Literature
Anuradha Roys’s ‘All The Lives We Never Lived’. Goodreads

While the entry of Amitabha Bagchi’s “Half the Night is Gone” that explores the inner and outer lives of the men in two families, was almost expected, Chandrahas Choudhury’s “Clouds” was the surprise novel in the longlist.

Entries for the inaugural edition of the prize, an initiative of the earthmoving and construction equipment company JCB India Ltd, came from writers in 19 states and 22 per cent of them were translations.

“The most striking thing about the entries we received is their enormous diversity. We had entries from 17 states and eight languages. The oldest author was nearly seven decades older than the youngest. There were books about ancient Indian history and mythology, books about ecological disasters, books about religious strife and the situation of women. All in all, it was a very exciting set of books, which represents the full set of possibilities of the novel,” Rana Dasgupta, Literary Director of the prize told IANS.

The British Indian novelist and essayist further noted that many of the translations were from Malayalam and Kannada. He said that it is no longer possible to “generalise” as novels in Indian languages are “as cosmopolitan as any other”.

“Writers in these languages set their novels in locations all across the world, and they have a great contemporaneity of form, character and language. In future years, translated fiction will make up a much greater share of entries to the Prize,” Dasgupta maintained.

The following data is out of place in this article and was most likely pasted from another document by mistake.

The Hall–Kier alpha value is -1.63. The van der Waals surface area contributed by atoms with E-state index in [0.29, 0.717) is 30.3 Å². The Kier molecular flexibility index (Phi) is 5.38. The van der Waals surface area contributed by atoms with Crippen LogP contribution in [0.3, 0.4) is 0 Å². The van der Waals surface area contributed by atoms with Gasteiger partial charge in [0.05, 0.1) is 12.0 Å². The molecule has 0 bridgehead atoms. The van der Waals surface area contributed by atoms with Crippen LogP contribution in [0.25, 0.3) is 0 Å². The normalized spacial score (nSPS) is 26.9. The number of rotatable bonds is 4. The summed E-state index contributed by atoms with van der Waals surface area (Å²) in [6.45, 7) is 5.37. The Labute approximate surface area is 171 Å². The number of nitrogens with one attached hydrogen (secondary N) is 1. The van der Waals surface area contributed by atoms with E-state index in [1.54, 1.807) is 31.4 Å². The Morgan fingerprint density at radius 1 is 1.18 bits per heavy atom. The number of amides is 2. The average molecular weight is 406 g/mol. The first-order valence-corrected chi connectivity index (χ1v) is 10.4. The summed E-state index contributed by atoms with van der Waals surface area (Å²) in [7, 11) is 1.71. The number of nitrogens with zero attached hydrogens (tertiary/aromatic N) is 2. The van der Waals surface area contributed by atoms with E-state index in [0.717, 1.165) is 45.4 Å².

literature
The final award will be presented to the writer of the winning novel on October 27. If the winning work is a translation, the translator will be awarded an additional Rs 5 lakh. Pixabay

Scholar Rohan Murthy, writers Priyamvada Natarajan and Vivek Shanbhag, and author-translator Arshia Sattar comprise the jury with film director Deepa Mehta chairing the panel.

Also Read: India Provides Good Future for Books Than Other Parts of The World

Of the 10 novels, the jury will shortlist five, which will be announced on October 3. The five shortlisted writers receive Rs 1 lakh each.

The final award will be presented to the writer of the winning novel on October 27. If the winning work is a translation, the translator will be awarded an additional Rs 5 lakh.

The winning novelist will be awarded Rs 25 lakh, the highest for a prize of its kind in India. (IANS)